Technology | DOI: 10.1145/2240236.2240242
The eight-person winning team used original computer algorithms
to narrow the search space and then relied on human observation
to move the pieces into their final positions.
YOu accIdentally Shredded an important document. Could you put it back to- gether? Would it be worth the effort? What if it would
stop a terrorist plot, or release an innocent person from jail?
Intelligence agencies around the
world face questions like these, most
famously when the East German secret
police abandoned tons of torn pages
after the fall of the Berlin Wall in late
1989. Those documents are still being
reconstructed, and the creation of a
computer program called the e-Puzzler
in 2010 increased hopes of finishing
the job by 2013. But that program was
written to reconstruct those particular
documents. It is optimized to handle
hand-torn pieces as the East German
secret police were forced to manually
destroy many of the documents.
To seek “unexpected advances”
that could be applied to such situations, the U.S. Defense Advanced
Research Projects Agency (DARPA) issued its Shredder Challenge in October 2011, daring the public to unshred
five documents and extract their hidden messages. The puzzles were designed to be progressively difficult
on multiple axes, ranging from about
200 chads to more than 6,000 each.
Text files accompanying the scanned
chads provided questions, with points
reflecting each question’s difficulty.
For example, puzzle #3 asked “What
is the indicated location?” while the
reassembled document showed a
set of geographic coordinates and a
drawing of Cuba. (Naming the country was worth two points; the city of
Cienfuegos was worth an additional
six.) Solvers needed to both answer
the questions and show how their reconstruction of the document led to
that answer. More than 9,000 teams
DARPA Shredder Challenge puzzle #1
consisted of more than 200 chads of torn,
yellow lined paper with handwritten text.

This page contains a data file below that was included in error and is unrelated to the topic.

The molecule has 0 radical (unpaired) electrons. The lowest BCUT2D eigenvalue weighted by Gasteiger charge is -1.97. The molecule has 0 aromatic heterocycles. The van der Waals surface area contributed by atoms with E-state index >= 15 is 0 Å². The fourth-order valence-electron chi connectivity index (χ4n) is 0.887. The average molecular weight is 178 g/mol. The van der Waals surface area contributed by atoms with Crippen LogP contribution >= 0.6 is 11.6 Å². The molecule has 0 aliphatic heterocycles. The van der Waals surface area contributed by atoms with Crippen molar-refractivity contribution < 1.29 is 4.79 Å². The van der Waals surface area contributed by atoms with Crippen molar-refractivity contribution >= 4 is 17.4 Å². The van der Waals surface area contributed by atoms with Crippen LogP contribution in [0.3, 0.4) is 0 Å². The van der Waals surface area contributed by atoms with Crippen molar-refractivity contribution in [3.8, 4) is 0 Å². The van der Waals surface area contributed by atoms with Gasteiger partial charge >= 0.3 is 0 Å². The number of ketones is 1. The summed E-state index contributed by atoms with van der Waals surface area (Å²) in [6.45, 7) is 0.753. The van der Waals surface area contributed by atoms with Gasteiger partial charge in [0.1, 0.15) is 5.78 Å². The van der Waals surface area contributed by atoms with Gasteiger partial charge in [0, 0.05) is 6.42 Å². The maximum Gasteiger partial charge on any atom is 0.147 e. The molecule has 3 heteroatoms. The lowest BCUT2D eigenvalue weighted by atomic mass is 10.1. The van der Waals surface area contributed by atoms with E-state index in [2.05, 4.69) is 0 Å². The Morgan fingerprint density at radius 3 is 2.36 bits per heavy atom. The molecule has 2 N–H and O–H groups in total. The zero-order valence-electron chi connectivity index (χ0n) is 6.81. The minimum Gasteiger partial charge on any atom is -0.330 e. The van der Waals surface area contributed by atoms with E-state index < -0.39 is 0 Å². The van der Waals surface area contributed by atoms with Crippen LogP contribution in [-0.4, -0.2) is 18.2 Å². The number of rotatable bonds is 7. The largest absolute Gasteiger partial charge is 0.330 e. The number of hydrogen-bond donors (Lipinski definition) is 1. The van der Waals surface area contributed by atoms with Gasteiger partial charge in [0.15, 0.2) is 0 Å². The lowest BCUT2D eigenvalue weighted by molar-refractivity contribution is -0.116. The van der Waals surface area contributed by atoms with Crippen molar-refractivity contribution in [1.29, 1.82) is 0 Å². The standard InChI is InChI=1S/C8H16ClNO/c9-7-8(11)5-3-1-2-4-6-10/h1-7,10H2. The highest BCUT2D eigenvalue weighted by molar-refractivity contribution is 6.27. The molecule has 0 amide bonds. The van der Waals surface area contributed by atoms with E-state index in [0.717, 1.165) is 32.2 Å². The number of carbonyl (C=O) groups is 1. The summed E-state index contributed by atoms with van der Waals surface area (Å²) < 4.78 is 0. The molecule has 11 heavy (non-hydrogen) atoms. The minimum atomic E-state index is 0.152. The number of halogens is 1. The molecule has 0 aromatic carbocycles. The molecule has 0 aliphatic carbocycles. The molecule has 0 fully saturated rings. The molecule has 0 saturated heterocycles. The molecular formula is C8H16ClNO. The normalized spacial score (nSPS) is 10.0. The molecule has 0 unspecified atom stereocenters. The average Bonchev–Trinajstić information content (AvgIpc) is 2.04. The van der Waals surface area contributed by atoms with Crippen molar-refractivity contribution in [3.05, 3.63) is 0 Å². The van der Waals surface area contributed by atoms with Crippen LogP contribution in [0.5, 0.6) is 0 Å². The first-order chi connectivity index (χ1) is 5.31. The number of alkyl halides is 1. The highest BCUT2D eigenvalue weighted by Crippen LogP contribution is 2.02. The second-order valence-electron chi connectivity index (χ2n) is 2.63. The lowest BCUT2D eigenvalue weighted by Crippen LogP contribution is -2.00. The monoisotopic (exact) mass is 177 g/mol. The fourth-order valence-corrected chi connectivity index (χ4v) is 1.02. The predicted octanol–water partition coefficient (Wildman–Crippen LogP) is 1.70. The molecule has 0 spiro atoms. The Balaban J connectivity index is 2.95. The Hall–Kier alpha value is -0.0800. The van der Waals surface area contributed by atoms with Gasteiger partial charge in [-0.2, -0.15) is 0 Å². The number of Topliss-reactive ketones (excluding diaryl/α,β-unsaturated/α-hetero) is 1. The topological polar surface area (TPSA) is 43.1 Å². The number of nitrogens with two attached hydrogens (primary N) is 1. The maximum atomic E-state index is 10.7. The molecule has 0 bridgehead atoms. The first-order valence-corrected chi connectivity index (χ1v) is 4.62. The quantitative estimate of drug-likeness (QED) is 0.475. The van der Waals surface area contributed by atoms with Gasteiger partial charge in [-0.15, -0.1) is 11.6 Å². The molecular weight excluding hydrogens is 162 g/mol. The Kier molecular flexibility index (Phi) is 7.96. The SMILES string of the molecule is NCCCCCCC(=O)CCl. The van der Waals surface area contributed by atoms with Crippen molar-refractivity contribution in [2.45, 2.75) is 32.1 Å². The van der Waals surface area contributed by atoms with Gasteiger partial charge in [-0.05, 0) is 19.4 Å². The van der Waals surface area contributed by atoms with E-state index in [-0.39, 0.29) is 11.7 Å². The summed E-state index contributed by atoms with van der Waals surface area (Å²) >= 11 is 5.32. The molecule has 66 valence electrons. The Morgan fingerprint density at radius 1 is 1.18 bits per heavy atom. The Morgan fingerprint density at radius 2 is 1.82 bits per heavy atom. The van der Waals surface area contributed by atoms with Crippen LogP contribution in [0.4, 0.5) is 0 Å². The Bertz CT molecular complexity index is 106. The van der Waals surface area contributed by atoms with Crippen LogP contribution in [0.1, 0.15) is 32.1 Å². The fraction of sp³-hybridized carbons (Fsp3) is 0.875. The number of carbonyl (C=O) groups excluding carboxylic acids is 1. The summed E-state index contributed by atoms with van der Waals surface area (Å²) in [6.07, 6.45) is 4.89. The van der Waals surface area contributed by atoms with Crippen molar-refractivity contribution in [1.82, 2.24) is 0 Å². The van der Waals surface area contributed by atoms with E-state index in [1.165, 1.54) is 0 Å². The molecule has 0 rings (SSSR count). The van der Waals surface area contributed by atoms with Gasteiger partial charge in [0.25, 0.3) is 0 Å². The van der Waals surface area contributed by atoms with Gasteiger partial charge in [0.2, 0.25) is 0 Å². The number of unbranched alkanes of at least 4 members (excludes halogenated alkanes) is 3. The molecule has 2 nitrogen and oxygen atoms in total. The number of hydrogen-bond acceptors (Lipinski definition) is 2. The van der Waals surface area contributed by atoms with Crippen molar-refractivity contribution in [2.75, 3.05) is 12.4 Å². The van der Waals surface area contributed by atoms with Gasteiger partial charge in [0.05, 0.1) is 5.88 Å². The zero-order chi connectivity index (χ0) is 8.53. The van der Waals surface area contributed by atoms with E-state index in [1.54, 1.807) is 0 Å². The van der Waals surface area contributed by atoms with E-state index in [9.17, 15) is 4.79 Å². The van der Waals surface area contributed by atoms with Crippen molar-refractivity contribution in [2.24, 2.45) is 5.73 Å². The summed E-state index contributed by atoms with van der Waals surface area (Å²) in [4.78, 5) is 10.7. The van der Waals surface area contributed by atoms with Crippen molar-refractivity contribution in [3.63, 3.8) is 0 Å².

applied for the challenge, but only 69
of them answered one or more questions correctly.
The winning team was the only one
to answer all of the questions in all
five puzzles, taking home the $50,000
prize while ending the contest on Dec.
2, 2011, three days ahead of schedule.
Like other contest leaders, the eight-person “All Your Shreds Are Belong
To U.S.” team employed original computer algorithms to narrow the search
space, and then relied on human observation to move the pieces into their
final positions. In the process the All
Your Shreds team discovered unexpected difficulties—and also a peculiarity in the contest that gave it an unexpected edge.
Play to Win
The contest’s parameters had a strong
effect on how competitors approached
the problem. As Don Engel of the two-person, second-place “Schroddon”
team says, “If we had taken a completely manual approach, we’d lose
because teams can be of any size. If
we’d taken only a computer-driven approach, we’d also lose because there
are people out there who are better at
computer vision.” In fact, a team from
University of California, San Diego attempted to crowdsource the challenge,
setting it up as a sort of game and inviting the public to help them via the
Internet. Saboteurs foiled the team’s
strategy, accusing it of “cheating” and
moving shreds to incorrect positions.
The team responded by implementing
security measures, which also slowed
its progress, knocking it from third to
The winning All Your Shreds team
took advantage of the fact the shred-
ded documents were apparently pho-
tocopied before being placed face-up
on a solid background and scanned,
resulting in a phenomenon known as
printer steganography. “High-quality
printers and photocopiers, in the Unit-
ed States at least, have a watermark on
them so the Secret Service can track
phony money,” explains team member
Otávio Good, founder of Quest Visual.
“It’s a repeating pattern of yellow dots.
If you can find it, you can use that to
your advantage. It’s essentially like a
map of how the pieces go together.”
However, Good pointed out they were
“yellow dots on yellow paper, and the
chads were small. It helped us tremen-
dously, but we were pretty much in the
lead even before we found the dots. In
my opinion, we were still on track to
win... it was part of the game.”
“The challenge and its component
puzzles were designed to resemble the
problem facing an intelligence ana-
lyst,” says Norman Whitaker, deputy
director of DARPA’s Information In-
novation Office. “That analyst is often
less interested in putting the pieces to-
gether than in getting crucial informa-
tion off the page in the shortest time
possible.” In explaining why the chal-
lenge could only be a small represen-
tation of what is found in the field, he
says, “[It’s] narrow in scope to make it
tractable. It concerned English, hand-